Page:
RAM is the type of memory where your applications run, the operating system files get loaded, and any files you’re actively working on get stored.
More RAM helps speed up your laptop by giving you more working space. It also lets you run more apps at the same time.
For most business users, 8GB is the minimum amount of RAM to consider. 16GB or even 32GB will improve your laptop’s performance and give you more headroom over the next few years as operating systems and applications get more complex.
Storage Size and Type
Storage is the other type of memory on a laptop. This is where applications get installed, the operating system files get loaded, and all your data gets saved.
Some types of files take up more space than others so the amount of storage you need partly depends on the type of work you do. Images and video files take up much more space than word processing documents and spreadsheets, for example.
There are also two types of storage — hard drive and SSD. An SSD (solid-state device) is much faster than a hard drive so the laptop’s performance will be noticeably better.
The only real disadvantage of SSD storage is the higher cost compared to a similar-sized hard drive but that gap is getting narrower all the time.
Number and Type of Ports
Another factor to consider is the number and types of external ports on a laptop. If you typically engage in camming sessions, you need to make sure that your laptop has sufficient ports for your webcam and other devices.
This is another factor that’s partly dictated by the laptop’s size. A smaller laptop physically doesn’t have as much space for ports so you’ll get fewer than you will on a larger computer.
Figure out what devices you’ll need to plug into your laptop first. Then look for a model that includes all the connections you need.
Battery Life Is Important
If you plan to use your laptop on the go, battery life will be an important consideration. This is especially true if you have to get work done in places with no power outlets nearby.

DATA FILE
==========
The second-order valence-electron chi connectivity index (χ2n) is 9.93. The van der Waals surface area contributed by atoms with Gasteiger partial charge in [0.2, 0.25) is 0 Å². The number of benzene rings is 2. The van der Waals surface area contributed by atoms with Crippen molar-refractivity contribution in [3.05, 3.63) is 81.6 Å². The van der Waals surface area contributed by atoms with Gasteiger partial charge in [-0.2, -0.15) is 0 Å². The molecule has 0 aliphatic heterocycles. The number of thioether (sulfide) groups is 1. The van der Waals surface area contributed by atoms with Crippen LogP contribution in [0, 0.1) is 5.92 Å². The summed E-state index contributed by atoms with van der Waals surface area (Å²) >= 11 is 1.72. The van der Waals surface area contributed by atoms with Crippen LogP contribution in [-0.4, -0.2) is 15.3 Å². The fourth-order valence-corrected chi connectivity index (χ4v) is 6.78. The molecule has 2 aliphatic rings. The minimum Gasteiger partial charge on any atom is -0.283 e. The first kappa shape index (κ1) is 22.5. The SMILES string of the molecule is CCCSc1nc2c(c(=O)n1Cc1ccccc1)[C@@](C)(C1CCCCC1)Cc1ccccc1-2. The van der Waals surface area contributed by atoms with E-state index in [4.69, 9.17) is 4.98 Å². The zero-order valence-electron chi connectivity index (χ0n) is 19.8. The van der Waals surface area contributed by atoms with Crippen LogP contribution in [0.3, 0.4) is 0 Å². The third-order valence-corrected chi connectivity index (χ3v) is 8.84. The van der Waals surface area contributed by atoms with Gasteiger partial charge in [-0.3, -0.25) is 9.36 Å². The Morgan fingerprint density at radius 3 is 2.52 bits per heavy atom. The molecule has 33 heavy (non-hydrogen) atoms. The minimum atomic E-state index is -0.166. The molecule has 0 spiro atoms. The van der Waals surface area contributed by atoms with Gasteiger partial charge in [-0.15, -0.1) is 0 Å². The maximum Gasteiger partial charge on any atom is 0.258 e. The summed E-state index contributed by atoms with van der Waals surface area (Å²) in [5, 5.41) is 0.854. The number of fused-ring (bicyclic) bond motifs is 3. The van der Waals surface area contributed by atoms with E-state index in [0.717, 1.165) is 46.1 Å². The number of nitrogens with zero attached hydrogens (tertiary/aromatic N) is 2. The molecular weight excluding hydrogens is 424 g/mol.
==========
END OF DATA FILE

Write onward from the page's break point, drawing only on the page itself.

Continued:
Some business laptops have removable batteries so you can swap in a new one when it runs out of juice. But most of them aren’t replaceable so you need to get a model that can run long enough on a single charge to get you through your workday.
Some CPUs, like Intel’s Core i3 series and Apple’s new M1 series, run more efficiently than some other alternatives. This can give you anywhere from 8 to 12 hours of battery life, depending on how you use your laptop.
Refurbished Laptop Can Work Too
Have you considered buying refurbished as an alternative to buying new? You may be able to snag a good deal on a high-end Dell business laptop or one that has the specs you want. Find your laptop here.
Saving money is the primary appeal of buying refurbished electronics like laptop computers. There’s also a variety of choices to make meaningful comparisons for an informed buying decision. It’s a decision that can benefit the environment, as well.
Refurbished laptops are graded and tested, and retailers or vendors disclose the product’s condition, whether it has cosmetic blemishes and ship in original packaging, among others.
Service and Support Is Critical
One of the most important things to look at when comparing work laptops isn’t so much about the computer itself as the company that makes it. Service and support are critical for a business computer since any downtime likely means it’s costing you money.
Check the manufacturer’s warranty to see what kind of coverage they provide.
- Is it on-site or do you have to ship the laptop away for servicing?
- Do they provide a guaranteed service standard, such as next-day repairs?
- Can you get servicing in any major city and in other countries if you travel?
Many manufacturers offer service contracts on their business laptops, providing faster service and other support options that aren’t available on their consumer-grade computers.
You’ll spend a bit more for a laptop that includes this level of support but one support incident could pay for itself by getting you back up and running quickly.
Do Your Homework When Buying a Laptop
Make sure you don’t rush into a quick decision when choosing a laptop for work. By taking your time to do your homework and make sure you’re getting a laptop that meets all your needs, you’ll save time and money in the long-run by not having to replace it as soon.